At long last, after much searching, a flood of whispered rumors, and more than a little journalistic hand-wringing, Microsoft has found its new CEO: Satya Nadella.
Unless you're a diehard Microsoft observer, the name probably doesn't ring a bell. That won't do. So who is the man who now becomes Microsoft's guiding light for the foreseeable future? Here are the 10 most important things you need to know about Satya Nadella, Microsoft CEO.
1. He's been with Microsoft a long time
Nadella is as insider as Microsoft insiders get, which may disappoint pundits hoping for an outsider CEO capable of breathing fresh life into Microsoft's complex business.
The India-born Nadella is an electronics engineer who also holds a degree in business administration. He started his career at Sun Microsystems before joining Microsoft all the way back in 1992. Since then, he's held several executive-level roles, including management of Microsoft's Server and Tools division, which generated double-digit billions in revenue, and most recently the company's Cloud and Enterprise group. But not all of his work has focused solely on business: Nadella is credited with transforming Windows Live Search into Bing, which now provides the informational backbone to a wide range of Microsoft services.
2. He has his head in the cloud
Nadella's anointment fits right in with Microsoft's recent transition to a device and services company. Microsoft is rapidly shifting toward cloud-centric services like Office 365, SkyDrive, Xbox Live, and the Microsoft accounts that glue Windows 8's device-hopping chops together. Nadella's division was in charge of the technology powering it all, which brings us to the next point.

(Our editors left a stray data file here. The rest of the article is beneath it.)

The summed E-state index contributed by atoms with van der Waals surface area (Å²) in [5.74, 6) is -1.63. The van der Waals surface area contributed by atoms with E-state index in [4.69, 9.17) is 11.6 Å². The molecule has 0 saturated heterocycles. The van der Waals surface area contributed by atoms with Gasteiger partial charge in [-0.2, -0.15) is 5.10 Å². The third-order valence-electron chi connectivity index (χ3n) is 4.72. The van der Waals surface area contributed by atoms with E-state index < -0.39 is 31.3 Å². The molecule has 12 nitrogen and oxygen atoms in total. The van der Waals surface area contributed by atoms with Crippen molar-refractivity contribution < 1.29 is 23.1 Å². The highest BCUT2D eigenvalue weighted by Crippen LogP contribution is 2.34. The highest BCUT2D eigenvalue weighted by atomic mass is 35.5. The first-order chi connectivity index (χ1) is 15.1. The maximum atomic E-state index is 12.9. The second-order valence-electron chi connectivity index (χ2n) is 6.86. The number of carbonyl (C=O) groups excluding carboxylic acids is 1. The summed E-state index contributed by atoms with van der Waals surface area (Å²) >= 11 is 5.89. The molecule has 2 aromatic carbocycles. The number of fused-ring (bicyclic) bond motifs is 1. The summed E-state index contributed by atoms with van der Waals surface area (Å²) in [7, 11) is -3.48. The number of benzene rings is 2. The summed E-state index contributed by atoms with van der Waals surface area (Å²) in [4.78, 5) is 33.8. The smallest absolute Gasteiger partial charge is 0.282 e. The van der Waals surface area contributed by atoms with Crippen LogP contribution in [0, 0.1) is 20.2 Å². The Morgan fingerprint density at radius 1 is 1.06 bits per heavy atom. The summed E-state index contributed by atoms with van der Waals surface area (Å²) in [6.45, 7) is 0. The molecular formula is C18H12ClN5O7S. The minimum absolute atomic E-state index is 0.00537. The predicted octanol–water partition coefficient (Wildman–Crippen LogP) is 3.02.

3. He admits computing is moving beyond the PC
"I believe over the next decade computing will become even more ubiquitous and intelligence will become ambient," Nadella wrote in his first email to Microsoft employees as the CEO of the company. "The coevolution of software and new hardware form factors will intermediate and digitize—many of the things we do and experience in business, life and our world. This will be made possible by an ever-growing network of connected devices, incredible computing capacity from the cloud, insights from big data, and intelligence from machine learning.
"This is a software-powered world."
4. But he remembers that software is delivered via hardware
At the end of the Microsoft-produced interview with Nadella below, he drives home that Microsoft is also now a player in the hardware business, despite the strong software-focused talk above. "The world going forward is more of a software-powered world, delivered in devices," he says. Those thousands of Nokia, Surface, and Xbox employees must be breathing a little easier.
Sign up for CIO Asia eNewsletters.